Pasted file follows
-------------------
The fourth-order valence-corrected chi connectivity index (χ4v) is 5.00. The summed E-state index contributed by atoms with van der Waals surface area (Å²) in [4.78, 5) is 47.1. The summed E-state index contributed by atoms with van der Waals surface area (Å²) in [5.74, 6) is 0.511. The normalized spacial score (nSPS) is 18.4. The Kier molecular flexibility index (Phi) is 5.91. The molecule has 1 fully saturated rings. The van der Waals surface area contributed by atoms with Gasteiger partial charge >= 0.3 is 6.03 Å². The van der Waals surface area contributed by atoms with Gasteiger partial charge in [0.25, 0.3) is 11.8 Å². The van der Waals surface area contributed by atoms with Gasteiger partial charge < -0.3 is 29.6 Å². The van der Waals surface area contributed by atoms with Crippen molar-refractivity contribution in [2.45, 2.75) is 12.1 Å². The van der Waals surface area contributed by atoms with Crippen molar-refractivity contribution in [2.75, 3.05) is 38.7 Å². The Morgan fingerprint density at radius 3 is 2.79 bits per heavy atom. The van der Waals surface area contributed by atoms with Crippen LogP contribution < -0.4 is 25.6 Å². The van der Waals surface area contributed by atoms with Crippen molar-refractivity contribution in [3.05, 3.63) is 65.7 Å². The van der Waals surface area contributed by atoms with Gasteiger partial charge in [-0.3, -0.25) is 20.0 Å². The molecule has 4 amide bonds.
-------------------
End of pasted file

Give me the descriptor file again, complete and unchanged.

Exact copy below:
The fourth-order valence-corrected chi connectivity index (χ4v) is 5.00. The summed E-state index contributed by atoms with van der Waals surface area (Å²) in [4.78, 5) is 47.1. The summed E-state index contributed by atoms with van der Waals surface area (Å²) in [5.74, 6) is 0.511. The normalized spacial score (nSPS) is 18.4. The Kier molecular flexibility index (Phi) is 5.91. The molecule has 1 fully saturated rings. The van der Waals surface area contributed by atoms with Gasteiger partial charge >= 0.3 is 6.03 Å². The van der Waals surface area contributed by atoms with Gasteiger partial charge in [0.25, 0.3) is 11.8 Å². The van der Waals surface area contributed by atoms with Gasteiger partial charge < -0.3 is 29.6 Å². The van der Waals surface area contributed by atoms with Crippen molar-refractivity contribution in [2.45, 2.75) is 12.1 Å². The van der Waals surface area contributed by atoms with Crippen molar-refractivity contribution in [2.75, 3.05) is 38.7 Å². The Morgan fingerprint density at radius 3 is 2.79 bits per heavy atom. The van der Waals surface area contributed by atoms with Crippen LogP contribution < -0.4 is 25.6 Å². The van der Waals surface area contributed by atoms with Crippen molar-refractivity contribution in [3.05, 3.63) is 65.7 Å². The van der Waals surface area contributed by atoms with Gasteiger partial charge in [-0.3, -0.25) is 20.0 Å². The molecule has 4 amide bonds.